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Of course this can be a very long list, but here are just a few things that you may find constrain your daily lives if you have particular hobbies:

(1) Thanks to Jimmy Carter I am now able to brew my own beer at home. Not too much of course (since my home has two adults, I am allowed at most 200 gallons per year). Most batches are 5 gallons (which yields about 50 beers) so this would not seem to be a binding restriction, but for the brew-nuts, it is, if you brew once per weekend you’d be breaking the law. In either case, I am not permitted to sell that beer to you. I am allowed to sell it for a price of zero. I am allowed to accept a thank you from you if I give you a beer. But I may not sell it. Nor may I ship it through the US Post Office.

(2) I may not advertise to raise funds from you to finance my brewing operation. In other words, if I want to borrow money from you down the street, I cannot post a billboard asking for you to help me out. Consider the things one is allowed to advertise for when thinking about the ludicrousness of this. Which raises another question, how is Kickstarter legal?

(3) It is illegal for me to educate my child as I wish. Indeed, I must offer, even as a homeschooler, particular subjects at particular times and I must notify the government of my specific plans. I have an idea … well, if I share it they’ll send the Feds after me. After all, this executive, like George Bush, has asserted the power to kill any citizen whom he deems allied with terrorists. I look forward to the day when an R occupies the office and the lefties agree that this is a reasonable power to allow for their hated political rival.

(4) I am not allowed to buy a new car that does not have installed in it a tire-pressure sensor gauge. They don’t work well, in fact they work so poorly that I argue they make me less safe.

Oh there is so much more. Enjoy the taste for now, and please do share a few of the things from your own lives that are illegal. If I had the time, I’d put together a “Page-a-Day” Calendar to sell at holiday time that goes through a year in life of a ward of the state to show exactly how pervasive its ugly reach is.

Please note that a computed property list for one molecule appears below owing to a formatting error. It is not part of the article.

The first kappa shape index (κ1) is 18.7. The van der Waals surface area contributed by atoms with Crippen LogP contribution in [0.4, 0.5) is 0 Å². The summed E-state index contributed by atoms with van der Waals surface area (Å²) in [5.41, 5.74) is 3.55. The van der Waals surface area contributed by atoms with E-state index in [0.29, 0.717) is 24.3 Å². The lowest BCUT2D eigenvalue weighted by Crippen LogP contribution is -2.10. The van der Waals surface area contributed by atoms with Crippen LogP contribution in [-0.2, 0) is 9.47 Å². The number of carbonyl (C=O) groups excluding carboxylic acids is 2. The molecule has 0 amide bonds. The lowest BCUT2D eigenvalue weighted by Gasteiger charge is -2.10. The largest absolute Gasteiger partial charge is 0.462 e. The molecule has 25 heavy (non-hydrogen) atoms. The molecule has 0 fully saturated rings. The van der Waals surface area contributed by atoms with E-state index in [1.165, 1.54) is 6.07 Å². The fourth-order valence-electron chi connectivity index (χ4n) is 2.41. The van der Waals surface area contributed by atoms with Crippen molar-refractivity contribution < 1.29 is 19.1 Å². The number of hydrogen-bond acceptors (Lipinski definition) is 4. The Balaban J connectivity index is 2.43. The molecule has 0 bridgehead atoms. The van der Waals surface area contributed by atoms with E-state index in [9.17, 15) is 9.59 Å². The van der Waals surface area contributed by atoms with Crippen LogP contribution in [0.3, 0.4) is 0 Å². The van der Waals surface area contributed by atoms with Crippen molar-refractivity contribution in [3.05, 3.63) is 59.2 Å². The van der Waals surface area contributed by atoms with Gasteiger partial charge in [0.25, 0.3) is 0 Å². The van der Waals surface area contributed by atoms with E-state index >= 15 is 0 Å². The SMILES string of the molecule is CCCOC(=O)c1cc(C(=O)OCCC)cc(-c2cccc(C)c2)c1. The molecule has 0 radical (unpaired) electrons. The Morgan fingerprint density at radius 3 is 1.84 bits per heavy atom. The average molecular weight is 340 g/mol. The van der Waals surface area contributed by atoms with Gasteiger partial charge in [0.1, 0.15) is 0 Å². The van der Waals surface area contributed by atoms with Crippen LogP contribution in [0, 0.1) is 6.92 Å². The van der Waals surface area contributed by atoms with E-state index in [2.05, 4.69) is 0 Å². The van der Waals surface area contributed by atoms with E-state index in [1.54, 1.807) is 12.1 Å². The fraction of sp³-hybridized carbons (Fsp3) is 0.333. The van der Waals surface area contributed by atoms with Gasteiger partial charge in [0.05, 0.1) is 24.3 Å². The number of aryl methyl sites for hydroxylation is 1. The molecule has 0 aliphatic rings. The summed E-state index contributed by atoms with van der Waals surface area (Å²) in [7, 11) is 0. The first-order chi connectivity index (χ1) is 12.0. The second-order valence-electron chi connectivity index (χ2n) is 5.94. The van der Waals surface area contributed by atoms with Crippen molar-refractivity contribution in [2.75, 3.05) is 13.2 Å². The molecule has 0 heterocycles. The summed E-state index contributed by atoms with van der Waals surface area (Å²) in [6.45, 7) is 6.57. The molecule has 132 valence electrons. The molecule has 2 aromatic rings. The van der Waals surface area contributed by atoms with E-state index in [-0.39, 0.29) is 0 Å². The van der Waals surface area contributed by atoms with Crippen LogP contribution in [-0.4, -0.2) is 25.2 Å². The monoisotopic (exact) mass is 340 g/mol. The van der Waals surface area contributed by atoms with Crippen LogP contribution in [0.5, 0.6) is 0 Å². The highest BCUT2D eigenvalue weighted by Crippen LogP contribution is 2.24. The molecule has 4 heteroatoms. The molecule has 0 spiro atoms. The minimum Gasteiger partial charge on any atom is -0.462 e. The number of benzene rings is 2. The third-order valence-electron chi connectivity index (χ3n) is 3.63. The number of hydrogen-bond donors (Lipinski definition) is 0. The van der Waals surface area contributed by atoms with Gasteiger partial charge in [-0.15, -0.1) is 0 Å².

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6 Responses to “Things That Are Illegal”

  1. aughtsix says:

    If I put a beer in the freezer to cool it down quickly, then forget about it for a while, it may or may not be illegal to dispose of the ice, while keeping the remaining beer. (Freeze distillation–just as alcohol boils at a lower temperature than water enabling traditional distillation, water freezes at a higher temperature than alcohol which enables fractional distillation by freezing)

    It’s somewhat contentious among home-brewers as to whether or not that is illegal, and as far as I can find, there’s no case law on the matter.

  2. Chris says:

    Speaking of beer brewing, there is an interesting documentary called Beer Wars (watch it for free on Hulu) that shines a light on the battle between the megabreweries and microbreweries and government interference. It’s a libertarian’s nightmare!

  3. Michael says:

    I’ve always thought it odd that, in the city, I must keep the lawn to less than 6 inches or be fined, yet the city will let the parks and some areas run wild in the name of wilderness restoration. I also cannot determine my own method of burial; it is illegal to just through me in a pit or in a cheap box of some sort then into a pit (which would save a ton of money).

  4. Harry says:

    In my township, it is illegal, should you have a field, to welcome a hot air balloon to land on your property.

    Also, you need a permit from the Fire Marshal to build a campfire in the back yard to cook hot dogs and s’mores for your daughter’s Brownie friends.

    A long time ago my brother as a township supervisor helped disband our local police force. One of the many benefits from this has been that we do not have $90,000 per cop per year people spending time chasing perps who build campfires or who get a glass of Champagne from the balloon people when they land in the hayfield.

    Also, you cannot land your helicopter in the township. Tell me what kind of propeller head dreamed that one up. I guess we do not want to be a destination for the glitterati.

    Also, it has always been illegal to litter, but I am not sure whether the progressives can do anything to end that without posting sentries (good jobs at a living wage) every 70 feet along both sides of the road, along with two chase cars each mile, 24/7/365.

  5. Harry says:

    Many of Wintercow’s readers would encourage him to exceed the limits on his brewing allowance bestowed upon him by the state. I think WC should buy a Trans Am and get into the moonshine business, with a subsidiary that makes alcohol out of biomass. I know the whole enterprise would be complicated to run, but it might generate enough money to finance a venture in fracking, which is illegal in New York, for now.

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